Steiner begins the second lecture by giving an overview of the whole agriculture course. We will spend the first lectures gathering knowledge so as to recognize the conditions on which the prosperity of agriculture depends and observing hoe agriculture lives in the totality of the Universe. In the later lectures we will draw the practical conclusions, but for now we must gather, recognize and observe.
Notice the Goethenistic approach. We are not starting with a problem and hypothesis, as in Newtonian Science. Instead, we are looking for information, conditions, and how something (agriculture) lives. There are no boundaries to where we will look. Because of their diversity, I will number the various items of knowledge.
- The first condition is clear. “A farm is true to its essential nature if it is conceived as a kind of individuality entity in itself- a self-contained entity… whatever you need for agricultural production, you should try to posses it within the farm itself (including in the farm the due amount of cattle).”
Steiner insists from the start that a farm needs livestock, and then explains why. “It is not a matter of indifference whether we get our cow-dung from the neighbor or from our own farm.” What makes our farm’s cow-dung different? The humus content of a soil, with specific microbes, is formed in a large part by the animals on it. They eat the plants growing on the farm, digesting and transforming the microbiology in their stomachs. A cycle of rejunevation happens as it’s returned back to the soil and new plants grow there.
He justifies this need for a farm’s own livestock by considering the Earth and the influences from the Universe beyond. That means calcium forces in the manure and silica forces communicating intelligence from afar. This will be considered from various standpoints, and now we will begin with the soil.
- The soil is more than its mineral content and humus. Soil contains not only life but an effective astral principle. Astral refers to the stars, the influences from beyond the realm of earthly life. This inner life of the earthly soil, the fine and intimate astral effects, is different in summer and in winter, which has significance in practical life. We’ll learn how to use this difference when we bury cow horns.
- After this second item we have gathered, a third one is added. “The surface of the Earth is a kind of organ in that organism which reveals itself throughout the growth of Nature.” It is like a human diaphram. In the agricultural individuality, all the plants, animals and humus live in the belly of an organism whose head and nervous system are underground. “There is a constant and living mutual interplay of the above-the-Earth and below-the-Earth.”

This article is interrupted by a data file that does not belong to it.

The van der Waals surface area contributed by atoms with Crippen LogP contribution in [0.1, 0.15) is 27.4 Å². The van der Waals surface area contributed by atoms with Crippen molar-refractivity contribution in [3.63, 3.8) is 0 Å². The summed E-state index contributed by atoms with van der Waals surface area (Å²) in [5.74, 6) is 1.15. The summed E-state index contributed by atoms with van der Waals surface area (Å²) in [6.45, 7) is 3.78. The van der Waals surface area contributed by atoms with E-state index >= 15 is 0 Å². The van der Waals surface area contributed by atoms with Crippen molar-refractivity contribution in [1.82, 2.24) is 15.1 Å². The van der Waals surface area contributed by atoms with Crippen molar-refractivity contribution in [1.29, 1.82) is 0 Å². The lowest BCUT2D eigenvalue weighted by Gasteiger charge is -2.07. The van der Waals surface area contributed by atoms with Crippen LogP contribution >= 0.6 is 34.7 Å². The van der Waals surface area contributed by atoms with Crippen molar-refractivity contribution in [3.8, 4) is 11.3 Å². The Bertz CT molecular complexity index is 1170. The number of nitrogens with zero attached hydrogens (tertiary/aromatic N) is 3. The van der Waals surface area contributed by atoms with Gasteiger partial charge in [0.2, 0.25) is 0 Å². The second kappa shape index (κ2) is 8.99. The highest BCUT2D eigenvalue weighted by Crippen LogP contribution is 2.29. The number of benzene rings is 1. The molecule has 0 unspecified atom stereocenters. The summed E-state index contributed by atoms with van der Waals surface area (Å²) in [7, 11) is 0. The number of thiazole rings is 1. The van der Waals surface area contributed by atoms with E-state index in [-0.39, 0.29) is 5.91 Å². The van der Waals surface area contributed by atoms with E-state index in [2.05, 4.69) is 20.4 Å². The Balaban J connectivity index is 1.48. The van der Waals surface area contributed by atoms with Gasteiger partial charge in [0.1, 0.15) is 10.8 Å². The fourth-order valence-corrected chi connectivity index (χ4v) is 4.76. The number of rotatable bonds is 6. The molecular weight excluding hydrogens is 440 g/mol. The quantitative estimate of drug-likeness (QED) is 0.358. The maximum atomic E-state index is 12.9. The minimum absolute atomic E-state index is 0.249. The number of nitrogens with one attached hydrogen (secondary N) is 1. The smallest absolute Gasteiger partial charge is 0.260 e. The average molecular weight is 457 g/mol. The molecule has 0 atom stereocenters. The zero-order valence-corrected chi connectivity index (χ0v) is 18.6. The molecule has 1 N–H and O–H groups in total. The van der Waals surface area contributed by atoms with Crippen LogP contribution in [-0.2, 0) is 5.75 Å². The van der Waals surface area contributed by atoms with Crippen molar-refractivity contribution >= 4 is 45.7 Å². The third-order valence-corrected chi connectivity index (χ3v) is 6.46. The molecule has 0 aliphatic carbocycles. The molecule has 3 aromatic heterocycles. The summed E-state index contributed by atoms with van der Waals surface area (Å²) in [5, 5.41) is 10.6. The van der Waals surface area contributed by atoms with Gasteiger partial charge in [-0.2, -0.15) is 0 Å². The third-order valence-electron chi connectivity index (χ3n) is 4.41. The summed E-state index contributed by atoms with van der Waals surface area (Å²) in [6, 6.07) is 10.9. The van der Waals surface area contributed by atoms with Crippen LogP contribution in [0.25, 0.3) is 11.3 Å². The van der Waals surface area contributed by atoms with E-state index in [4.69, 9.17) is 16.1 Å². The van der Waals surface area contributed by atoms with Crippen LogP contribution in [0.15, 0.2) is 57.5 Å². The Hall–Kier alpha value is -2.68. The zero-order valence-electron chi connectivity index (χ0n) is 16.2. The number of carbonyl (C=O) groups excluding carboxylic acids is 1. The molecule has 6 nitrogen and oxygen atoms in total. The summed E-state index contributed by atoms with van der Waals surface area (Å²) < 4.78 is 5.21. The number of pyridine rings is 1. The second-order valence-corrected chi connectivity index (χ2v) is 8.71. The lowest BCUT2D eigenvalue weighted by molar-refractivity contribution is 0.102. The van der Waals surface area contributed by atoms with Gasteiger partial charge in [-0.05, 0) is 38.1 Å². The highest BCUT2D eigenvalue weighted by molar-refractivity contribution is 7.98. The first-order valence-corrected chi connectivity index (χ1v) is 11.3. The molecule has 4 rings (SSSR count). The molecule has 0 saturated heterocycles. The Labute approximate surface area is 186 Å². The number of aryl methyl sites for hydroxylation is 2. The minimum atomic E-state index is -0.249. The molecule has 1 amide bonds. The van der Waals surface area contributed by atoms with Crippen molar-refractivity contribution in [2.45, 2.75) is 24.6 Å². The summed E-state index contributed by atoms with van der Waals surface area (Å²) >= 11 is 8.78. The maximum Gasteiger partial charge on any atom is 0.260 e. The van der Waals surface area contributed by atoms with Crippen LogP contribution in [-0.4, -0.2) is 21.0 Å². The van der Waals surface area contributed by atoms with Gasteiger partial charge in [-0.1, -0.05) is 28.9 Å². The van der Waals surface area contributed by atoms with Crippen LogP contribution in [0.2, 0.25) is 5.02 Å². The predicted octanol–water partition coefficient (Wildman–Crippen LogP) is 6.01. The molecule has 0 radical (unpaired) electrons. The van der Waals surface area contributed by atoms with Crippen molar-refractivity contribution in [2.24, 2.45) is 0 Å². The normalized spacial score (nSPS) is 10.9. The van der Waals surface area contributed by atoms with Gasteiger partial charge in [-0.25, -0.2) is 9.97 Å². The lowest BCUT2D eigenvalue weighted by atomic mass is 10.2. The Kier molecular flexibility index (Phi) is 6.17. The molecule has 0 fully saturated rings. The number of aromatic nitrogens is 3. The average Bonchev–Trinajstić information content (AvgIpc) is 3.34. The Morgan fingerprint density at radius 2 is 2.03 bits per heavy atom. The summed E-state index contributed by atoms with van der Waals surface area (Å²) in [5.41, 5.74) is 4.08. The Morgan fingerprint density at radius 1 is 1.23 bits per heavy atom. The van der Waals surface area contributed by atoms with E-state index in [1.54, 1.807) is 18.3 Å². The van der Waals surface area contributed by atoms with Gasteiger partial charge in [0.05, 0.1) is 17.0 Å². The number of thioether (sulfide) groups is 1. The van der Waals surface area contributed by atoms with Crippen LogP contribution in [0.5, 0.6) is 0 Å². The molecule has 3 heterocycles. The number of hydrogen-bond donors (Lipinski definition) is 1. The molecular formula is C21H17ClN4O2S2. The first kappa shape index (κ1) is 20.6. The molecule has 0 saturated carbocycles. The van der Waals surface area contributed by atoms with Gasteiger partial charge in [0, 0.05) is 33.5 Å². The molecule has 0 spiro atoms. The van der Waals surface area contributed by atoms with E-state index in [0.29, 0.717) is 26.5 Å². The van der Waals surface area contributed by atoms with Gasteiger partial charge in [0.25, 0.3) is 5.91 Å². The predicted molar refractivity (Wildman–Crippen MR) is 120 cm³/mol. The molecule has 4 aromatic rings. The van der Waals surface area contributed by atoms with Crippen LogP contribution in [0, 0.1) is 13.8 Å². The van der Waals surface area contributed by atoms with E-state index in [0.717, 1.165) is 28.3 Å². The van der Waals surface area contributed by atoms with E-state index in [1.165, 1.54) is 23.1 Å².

- We are next begged to observe where these influences are localized. Activities above the Earth are immediately dependant on the inner plants supplementing and modifying the influences of the sun. The distant planets work upon all that is beneath the Earth’s surface, assisting those influences which the sun exercises from below the Earth.
In chapter one we were introduced to calcium and silica, and their relationship to the inner and distant planets, respectively. Now we have their locales. Again, we are still just gathering various items of knowledge. Notice that both sets of planets work with the sun. inner planets supplement and modify, while the outer planets simply assist.
- It is through what are commonly called sand, rocks, and stone that we have influences that depend on the farthest distances of the Universe. They are the most important for the unfolding of the growth-processes. This is where life comes into the soil, through the communication and intelligence of silica.
- You may wonder how what is poured down, so to speak, gets carried back up into the plant. Everything in the nature of clay is a means of transport. Adding clay to a sandy soil and adding sand to a clayey soil are old-time farming recommendations. The greater surface area of clay particles facilitates transportation.
What is drawn in from the Universe by the way of silicon and the root-nature, “head” beneath the soil, is able to be led upward through the plant by the clayey substances in the soil. Clay is the carrier of the upward stream of silica’s activity beneath the soil.
- Plant-growth in the air above the soil is a kind of digestion. The cycles of animals and crops on a farm create continual compost possibilities. A true mutual interaction arises when microbes and fine homeopathis substances are engendered by the water and air above the earth through the lives of plants and animals.
All that is above the soil in this kind of digestive process must be drawn downward into the soil. Limestone in the soil and in homeopathic doses in the air is there to carry into the soil the earthly process of digestion. Farmers spread lime on top of their fields, knowing it will work its way downward.